Handout via National Post
Loretta Saunders, Inuk, above, went missing on February 13. The university student was writing her thesis on missing and murdered indigenous women in Canada and Nova Scotia. Her body was found on February 26, and her two roommates were arrested.

Body of Inuit Student Researching Missing and Murdered Indigenous Women Found


The body of a missing Inuit woman who was herself researching the plight of missing and murdered indigenous women in New Brunswick has been found just days after her tenants were arrested with her car hundreds of miles away.

Loretta Saunders, 26, was last seen alive on February 13, according to news accounts. Surveillance cameras filmed her as she left her apartment building, where she had gone to collect rent from her subletters, police told the National Post. Over the next few days, family members received odd text messages from her phone. Then silence. Concerned, especially when one of the messages asked for information about accessing her bank account, the family reported her missing on February 17. Saunders’s car was found in Ontario, near Michigan, on February 18 in the possession of her roommates, who were arrested and charged with fraud and possession of stolen goods. Police also discovered outstanding warrants for their arrest elsewhere in the country. 

Then on Wednesday February 26 the pregnant Saunders’s body was “found on a median off Route 2 of the Trans-Canada Highway in New Brunswick,” the National Post reported. It was hundreds of miles from where she lived and was last seen.

Blake Leggette, 25, and 28-year-old Victoria Henneberry were arrested near Windsor, Ontario, 2,000 miles away and brought back to Nova Scotia to face the charges in Halifax. Police said they are treating Saunders’s death as a homicide but did not immediately reveal whether more charges were pending. Saunders had left her boyfriend's apartment on the day of her disappearance to meet with them and collect back rent, The Globe and Mail said.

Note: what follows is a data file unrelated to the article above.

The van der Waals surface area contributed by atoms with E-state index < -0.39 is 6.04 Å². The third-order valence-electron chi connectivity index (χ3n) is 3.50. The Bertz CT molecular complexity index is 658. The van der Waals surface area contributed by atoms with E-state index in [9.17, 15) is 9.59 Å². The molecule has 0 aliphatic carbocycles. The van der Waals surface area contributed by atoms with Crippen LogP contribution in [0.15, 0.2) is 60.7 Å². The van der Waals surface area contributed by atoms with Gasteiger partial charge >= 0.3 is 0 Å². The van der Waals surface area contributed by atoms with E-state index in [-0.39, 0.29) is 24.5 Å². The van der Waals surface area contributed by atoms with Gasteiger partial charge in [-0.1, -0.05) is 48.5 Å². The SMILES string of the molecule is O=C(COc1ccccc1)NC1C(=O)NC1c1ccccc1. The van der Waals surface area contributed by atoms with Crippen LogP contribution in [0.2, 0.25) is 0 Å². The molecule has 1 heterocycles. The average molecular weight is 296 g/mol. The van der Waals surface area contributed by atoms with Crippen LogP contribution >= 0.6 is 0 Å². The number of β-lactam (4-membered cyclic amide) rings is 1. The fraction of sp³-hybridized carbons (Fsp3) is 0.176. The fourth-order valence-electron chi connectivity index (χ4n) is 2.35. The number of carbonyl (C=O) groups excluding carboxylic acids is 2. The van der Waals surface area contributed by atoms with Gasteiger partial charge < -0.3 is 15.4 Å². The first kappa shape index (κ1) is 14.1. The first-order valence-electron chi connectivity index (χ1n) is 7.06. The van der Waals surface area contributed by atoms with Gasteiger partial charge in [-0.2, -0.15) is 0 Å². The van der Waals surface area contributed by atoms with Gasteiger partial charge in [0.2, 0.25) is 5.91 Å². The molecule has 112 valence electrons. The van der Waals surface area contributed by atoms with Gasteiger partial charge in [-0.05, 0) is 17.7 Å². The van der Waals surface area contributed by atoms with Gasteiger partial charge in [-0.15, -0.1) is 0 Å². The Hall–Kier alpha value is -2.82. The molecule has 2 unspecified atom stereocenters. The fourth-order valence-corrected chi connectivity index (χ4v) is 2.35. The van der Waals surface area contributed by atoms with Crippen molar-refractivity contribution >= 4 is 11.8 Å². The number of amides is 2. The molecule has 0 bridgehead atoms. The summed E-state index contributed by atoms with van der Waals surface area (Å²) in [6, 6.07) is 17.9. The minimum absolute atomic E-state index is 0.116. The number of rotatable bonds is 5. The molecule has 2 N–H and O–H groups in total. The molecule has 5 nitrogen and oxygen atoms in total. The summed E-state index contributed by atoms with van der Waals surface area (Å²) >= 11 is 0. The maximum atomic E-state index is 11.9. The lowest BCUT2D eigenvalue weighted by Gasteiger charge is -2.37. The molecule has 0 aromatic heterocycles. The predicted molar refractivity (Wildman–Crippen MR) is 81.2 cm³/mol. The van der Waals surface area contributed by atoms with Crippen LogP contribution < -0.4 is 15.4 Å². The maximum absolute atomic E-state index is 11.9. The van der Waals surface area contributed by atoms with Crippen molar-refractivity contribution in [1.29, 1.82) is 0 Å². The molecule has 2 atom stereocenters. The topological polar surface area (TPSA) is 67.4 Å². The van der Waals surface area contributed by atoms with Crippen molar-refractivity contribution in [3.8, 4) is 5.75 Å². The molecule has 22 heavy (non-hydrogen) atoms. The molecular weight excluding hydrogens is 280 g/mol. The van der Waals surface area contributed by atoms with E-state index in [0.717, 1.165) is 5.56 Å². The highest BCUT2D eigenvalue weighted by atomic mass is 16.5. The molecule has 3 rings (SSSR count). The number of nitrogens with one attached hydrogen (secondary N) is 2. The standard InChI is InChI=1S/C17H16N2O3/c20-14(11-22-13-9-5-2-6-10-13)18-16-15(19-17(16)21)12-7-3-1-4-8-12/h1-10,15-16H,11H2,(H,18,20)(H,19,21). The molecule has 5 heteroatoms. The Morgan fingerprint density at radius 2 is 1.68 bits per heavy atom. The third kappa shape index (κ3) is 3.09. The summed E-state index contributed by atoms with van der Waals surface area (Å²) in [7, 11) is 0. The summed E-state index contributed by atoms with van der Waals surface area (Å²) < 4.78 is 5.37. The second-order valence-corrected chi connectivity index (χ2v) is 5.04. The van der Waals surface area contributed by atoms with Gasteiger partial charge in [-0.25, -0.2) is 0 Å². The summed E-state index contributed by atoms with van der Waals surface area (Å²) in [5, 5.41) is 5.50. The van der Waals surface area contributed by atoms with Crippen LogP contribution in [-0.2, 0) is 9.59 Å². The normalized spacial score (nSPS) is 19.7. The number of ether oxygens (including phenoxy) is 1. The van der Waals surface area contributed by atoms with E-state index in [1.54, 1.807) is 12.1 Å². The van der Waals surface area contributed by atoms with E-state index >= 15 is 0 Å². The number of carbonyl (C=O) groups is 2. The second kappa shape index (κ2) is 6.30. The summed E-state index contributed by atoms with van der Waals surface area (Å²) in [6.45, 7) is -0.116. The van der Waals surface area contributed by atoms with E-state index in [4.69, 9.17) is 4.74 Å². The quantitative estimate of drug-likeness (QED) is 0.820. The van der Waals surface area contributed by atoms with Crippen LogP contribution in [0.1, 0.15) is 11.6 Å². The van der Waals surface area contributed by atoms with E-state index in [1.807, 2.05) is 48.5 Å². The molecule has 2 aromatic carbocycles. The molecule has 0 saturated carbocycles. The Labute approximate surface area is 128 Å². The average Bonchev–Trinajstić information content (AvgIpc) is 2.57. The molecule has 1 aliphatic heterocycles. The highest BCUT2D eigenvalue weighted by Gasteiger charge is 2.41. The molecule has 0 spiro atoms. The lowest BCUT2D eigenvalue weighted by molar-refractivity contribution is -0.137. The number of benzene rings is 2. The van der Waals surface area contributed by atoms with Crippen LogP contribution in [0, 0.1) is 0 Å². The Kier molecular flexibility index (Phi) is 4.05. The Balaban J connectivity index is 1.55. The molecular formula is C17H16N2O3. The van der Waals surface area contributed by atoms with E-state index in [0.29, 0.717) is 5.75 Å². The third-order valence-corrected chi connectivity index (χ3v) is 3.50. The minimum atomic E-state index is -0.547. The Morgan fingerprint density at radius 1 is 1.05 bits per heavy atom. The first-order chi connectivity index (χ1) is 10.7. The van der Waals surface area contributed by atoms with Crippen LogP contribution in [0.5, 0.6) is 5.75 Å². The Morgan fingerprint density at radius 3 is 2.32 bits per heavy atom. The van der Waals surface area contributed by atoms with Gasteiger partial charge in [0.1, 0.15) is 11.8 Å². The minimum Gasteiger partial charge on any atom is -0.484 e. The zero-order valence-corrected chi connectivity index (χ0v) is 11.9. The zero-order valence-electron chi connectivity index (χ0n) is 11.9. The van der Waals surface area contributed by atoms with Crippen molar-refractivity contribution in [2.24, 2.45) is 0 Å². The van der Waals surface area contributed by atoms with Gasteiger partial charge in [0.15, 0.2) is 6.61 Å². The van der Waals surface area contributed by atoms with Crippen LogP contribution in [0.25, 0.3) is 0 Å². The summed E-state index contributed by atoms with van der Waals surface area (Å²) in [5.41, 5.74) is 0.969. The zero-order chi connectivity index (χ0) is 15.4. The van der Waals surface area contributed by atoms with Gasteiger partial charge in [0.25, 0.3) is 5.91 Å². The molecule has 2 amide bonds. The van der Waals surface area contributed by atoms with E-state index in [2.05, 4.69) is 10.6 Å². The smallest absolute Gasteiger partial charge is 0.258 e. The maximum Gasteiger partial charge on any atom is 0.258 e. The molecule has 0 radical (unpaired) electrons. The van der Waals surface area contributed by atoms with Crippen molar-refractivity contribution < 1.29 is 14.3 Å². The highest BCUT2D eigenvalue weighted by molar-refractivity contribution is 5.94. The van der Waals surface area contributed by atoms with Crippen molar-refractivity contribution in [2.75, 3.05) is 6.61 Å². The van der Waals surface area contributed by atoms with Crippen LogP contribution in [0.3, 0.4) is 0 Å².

Saunders attended Saint Mary’s University and was studying criminology. She hailed from Nunatsiavut, the Inuit territory of Newfoundland and Labrador, where she was one of eight siblings in a close-knit family, according to The Globe and Mail. The very nature of her research told her family there was something wrong.

“She is a proud Inuk whose thesis topic is on missing and murdered aboriginal women in Canada, so she knows better than to just disappear like this,” said her sister, Delilah Terriak, in a Facebook message quoted by the National Post before Saunders’s body was found.

Saunders was described as passionately devoted to understanding the issues surrounding the disappearances and murders of aboriginal women. Her thesis advisor, Darryl Leroux, said he was inspired by the inquisitive young student from the first time she attended his class and was struck by the depth of her commitment. When the search for her was still active, Leroux wrote eloquently about his student for Halifax Media Coop.


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Michael Madrid's picture
Michael Madrid
Submitted by Michael Madrid on
What a sad, sad story. Perhaps this is an inadvertant look into what's happening with Inuit women. Oftentimes people hold this terminal disdain for indigenous people and perhaps that entered into this equation. Either way, Ms. Saunders death leaves with one less educated NDN, and one less spokesperson for the multitude of missing or murdered Native women. My thoughts and prayers are with her friends and family.